Consider the pointed category $\mathbf B$ (category where each morphism classes hom$(A,B)$ has a zero morphism). Then I want to prove the fact that this category has to be a full subcategory of a category $\mathbf A$ with zero object.

But why it is always the case since we can remove some morphisms from $\mathbf A$ without breaking the feature to be pointed category?

So what has to be the way of evidence? Give some help if you can.

  • 1
    $\begingroup$ Note that in general pointed category means "category with a zero object" rather than "category enriched over pointed sets". $\endgroup$ – Arnaud D. Nov 20 '17 at 9:47

Given a category $B$ with zero morphisms $0_{XY}:X\to Y$ between any two objects, you can obtain a category $A$ with a zero object by simply adding a zero object to $B$. More precisely, this means that :

  • $Ob(A)=Ob(B)\sqcup \{0\}$
  • if $X,Y\in Ob(B)$, then $Hom_A(X,Y)=Hom_B(X,Y)$
  • if $X\in Ob(B)$, then $Hom_A(0,X)=\{\alpha_X\}$ and $Hom_A(X,0)=\{\tau_X\}$
  • $Hom_A(0,0)=\{id_0\}$
  • composition of morphisms of $B$ defined as in $B$
  • for every $X,Y\in Ob(B)$, $\tau_X\circ \alpha_X=id_0$ and $\alpha_Y\circ\tau_X=0_{XY}$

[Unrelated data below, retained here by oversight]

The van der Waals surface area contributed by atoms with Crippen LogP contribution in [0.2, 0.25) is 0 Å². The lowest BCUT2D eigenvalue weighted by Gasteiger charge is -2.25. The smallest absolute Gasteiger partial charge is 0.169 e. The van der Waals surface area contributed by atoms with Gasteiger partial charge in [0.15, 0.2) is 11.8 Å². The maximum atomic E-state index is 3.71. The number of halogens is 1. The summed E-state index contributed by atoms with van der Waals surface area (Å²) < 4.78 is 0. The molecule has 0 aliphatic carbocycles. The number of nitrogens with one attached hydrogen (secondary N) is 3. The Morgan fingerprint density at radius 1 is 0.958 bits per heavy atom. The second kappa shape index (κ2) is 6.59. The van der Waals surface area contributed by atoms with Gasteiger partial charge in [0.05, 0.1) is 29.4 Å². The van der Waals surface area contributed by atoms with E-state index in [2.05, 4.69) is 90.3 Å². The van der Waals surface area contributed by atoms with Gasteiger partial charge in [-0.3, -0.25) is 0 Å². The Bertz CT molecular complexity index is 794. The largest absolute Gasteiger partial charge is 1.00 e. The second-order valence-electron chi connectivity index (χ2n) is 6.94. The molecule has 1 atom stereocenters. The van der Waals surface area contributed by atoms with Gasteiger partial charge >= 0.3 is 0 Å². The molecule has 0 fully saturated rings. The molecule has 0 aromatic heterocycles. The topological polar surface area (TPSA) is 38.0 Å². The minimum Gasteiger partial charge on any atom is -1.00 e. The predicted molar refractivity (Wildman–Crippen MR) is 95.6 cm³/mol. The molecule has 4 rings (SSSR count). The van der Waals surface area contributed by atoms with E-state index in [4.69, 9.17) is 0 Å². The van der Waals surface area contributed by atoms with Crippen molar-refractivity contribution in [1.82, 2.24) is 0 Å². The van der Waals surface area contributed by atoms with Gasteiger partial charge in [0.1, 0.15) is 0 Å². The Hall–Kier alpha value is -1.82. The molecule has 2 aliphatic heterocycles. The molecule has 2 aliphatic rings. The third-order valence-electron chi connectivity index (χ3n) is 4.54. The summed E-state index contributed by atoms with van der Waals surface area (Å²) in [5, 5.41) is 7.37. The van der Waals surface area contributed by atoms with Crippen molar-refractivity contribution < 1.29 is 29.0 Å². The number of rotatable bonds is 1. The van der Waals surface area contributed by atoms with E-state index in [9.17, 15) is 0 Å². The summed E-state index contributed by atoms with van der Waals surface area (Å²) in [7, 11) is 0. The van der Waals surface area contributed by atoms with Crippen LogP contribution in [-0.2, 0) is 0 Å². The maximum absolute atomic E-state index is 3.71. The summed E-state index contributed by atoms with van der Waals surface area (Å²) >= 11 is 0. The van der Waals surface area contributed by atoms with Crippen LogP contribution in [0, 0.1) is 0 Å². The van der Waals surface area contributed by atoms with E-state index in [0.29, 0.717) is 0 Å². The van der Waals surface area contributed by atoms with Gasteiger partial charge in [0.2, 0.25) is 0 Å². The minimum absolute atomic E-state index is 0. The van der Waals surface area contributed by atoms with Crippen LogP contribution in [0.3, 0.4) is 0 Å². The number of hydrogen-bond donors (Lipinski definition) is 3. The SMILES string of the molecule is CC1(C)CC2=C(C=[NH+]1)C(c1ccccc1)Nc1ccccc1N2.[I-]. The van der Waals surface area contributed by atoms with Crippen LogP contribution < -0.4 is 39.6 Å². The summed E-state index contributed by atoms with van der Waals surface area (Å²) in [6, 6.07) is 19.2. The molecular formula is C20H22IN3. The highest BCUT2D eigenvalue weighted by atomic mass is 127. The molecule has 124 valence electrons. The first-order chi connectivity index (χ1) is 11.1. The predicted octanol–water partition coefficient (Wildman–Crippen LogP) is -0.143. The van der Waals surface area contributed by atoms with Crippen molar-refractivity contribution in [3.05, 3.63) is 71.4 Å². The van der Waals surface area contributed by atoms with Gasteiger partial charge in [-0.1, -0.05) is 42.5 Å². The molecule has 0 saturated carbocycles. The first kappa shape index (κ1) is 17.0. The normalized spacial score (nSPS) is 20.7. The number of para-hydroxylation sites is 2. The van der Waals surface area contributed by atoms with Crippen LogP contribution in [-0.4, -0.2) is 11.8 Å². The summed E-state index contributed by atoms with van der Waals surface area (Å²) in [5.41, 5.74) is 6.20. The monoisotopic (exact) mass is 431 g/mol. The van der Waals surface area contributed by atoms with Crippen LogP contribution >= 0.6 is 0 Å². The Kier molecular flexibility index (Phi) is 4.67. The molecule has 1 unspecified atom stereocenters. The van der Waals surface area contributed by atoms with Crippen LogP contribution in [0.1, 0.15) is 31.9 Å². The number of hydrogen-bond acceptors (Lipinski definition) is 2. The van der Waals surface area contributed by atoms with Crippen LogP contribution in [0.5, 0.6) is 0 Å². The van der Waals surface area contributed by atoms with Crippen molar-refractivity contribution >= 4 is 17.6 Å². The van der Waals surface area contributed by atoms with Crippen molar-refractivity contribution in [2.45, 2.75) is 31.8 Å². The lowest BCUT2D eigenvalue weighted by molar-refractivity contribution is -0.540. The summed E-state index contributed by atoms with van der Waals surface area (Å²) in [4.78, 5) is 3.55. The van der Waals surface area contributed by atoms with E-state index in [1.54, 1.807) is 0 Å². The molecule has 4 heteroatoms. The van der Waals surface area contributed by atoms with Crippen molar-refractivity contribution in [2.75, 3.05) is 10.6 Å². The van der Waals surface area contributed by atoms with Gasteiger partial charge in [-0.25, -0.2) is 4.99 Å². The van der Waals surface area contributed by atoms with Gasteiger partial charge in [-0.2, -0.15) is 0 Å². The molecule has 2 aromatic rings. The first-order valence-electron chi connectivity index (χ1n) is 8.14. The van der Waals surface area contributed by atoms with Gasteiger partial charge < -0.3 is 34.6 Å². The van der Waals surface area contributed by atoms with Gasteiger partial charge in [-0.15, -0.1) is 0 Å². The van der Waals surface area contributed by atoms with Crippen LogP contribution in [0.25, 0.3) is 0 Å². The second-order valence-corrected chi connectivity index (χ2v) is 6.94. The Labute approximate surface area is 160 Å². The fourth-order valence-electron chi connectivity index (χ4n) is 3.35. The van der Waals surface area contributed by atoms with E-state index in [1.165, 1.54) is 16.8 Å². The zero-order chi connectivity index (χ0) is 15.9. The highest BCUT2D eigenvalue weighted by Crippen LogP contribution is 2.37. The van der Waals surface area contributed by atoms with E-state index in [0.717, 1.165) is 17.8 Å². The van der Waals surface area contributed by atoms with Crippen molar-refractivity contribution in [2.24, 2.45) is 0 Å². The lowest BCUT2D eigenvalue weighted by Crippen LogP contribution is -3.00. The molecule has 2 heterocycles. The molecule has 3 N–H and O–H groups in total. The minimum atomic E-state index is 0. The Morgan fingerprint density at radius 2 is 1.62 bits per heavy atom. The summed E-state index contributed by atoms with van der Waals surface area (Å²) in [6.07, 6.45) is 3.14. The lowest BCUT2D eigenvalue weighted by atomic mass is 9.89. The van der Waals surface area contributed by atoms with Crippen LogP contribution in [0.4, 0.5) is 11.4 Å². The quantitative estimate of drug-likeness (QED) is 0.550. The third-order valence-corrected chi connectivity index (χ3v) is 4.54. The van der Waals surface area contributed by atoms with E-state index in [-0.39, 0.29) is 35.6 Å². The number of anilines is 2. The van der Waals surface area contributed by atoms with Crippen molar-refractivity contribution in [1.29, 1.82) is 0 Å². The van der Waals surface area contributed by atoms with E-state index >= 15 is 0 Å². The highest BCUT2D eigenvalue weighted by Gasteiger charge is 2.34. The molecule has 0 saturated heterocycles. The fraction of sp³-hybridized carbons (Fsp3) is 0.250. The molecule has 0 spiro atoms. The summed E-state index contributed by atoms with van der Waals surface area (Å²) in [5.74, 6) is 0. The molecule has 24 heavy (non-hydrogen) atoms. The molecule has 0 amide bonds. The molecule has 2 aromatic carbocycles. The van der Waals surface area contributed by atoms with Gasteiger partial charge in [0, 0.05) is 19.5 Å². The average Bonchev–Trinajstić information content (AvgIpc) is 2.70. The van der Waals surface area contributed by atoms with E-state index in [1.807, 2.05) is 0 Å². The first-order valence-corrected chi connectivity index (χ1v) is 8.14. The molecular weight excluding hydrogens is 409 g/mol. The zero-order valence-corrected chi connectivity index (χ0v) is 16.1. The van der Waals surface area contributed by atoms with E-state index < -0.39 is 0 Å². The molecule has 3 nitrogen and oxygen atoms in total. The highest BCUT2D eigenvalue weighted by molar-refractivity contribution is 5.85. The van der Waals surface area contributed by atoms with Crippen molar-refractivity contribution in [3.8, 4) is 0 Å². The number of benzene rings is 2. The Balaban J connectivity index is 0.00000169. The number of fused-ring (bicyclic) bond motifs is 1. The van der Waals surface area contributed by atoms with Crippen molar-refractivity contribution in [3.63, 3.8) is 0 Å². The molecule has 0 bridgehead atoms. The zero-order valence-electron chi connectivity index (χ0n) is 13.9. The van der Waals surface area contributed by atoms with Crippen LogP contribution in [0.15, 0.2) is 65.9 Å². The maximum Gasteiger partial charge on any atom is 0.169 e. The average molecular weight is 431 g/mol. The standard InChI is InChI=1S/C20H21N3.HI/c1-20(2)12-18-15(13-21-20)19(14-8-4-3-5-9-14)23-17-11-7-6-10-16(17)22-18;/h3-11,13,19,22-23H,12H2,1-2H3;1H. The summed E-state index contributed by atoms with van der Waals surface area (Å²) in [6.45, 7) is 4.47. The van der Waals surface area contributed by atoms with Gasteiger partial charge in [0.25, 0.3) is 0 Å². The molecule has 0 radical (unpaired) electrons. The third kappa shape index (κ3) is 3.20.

• for every $f:X\to Y$ in $B$, $f\circ \alpha_X=\alpha_Y$ and $\tau_Y\circ f=\tau_X$

You can check that all this defines a category, and that $0$ is a zero object of $A$. Moreover, $B$ is a subcategory of $A$, and it is full thanks to the second point.

Note also that if there was already a zero object $Z$ in $B$, then $0_{ZZ}=id_Z$; together with the sixth point, this implies that $Z\cong 0$ in $A$. In that case $A$ and $B$ are equivalent.

  • $\begingroup$ but If I'll add more morphisms to the morphism classes of a category B? $\endgroup$ – A. Gonus Nov 23 '17 at 13:13
  • $\begingroup$ I'm not sure I understand your comment. But if you look at my second bullet point, you see that I do not add any morphism between objects in $B$; I only add a new object (first bullet point) and morphisms to and from this new object (third bullet point). This is why $B$ is a full subcategory of $A$. $\endgroup$ – Arnaud D. Nov 23 '17 at 14:21
  • $\begingroup$ I think, I fully understand Your answer, but I’m also interested if it is always the case, that is, can we obtain a category A by not only adding a zero object to B, but also adding more morphisms to its hom-sets? $\endgroup$ – A. Gonus Nov 23 '17 at 21:14
  • $\begingroup$ If you add more morphisms $B$ will not be a full subcategory... $\endgroup$ – Arnaud D. Nov 23 '17 at 21:20
  • $\begingroup$ yes, I understand this, so it is possible to do this construction and we just will lose the feature to be the full subcategory? $\endgroup$ – A. Gonus Nov 23 '17 at 21:34

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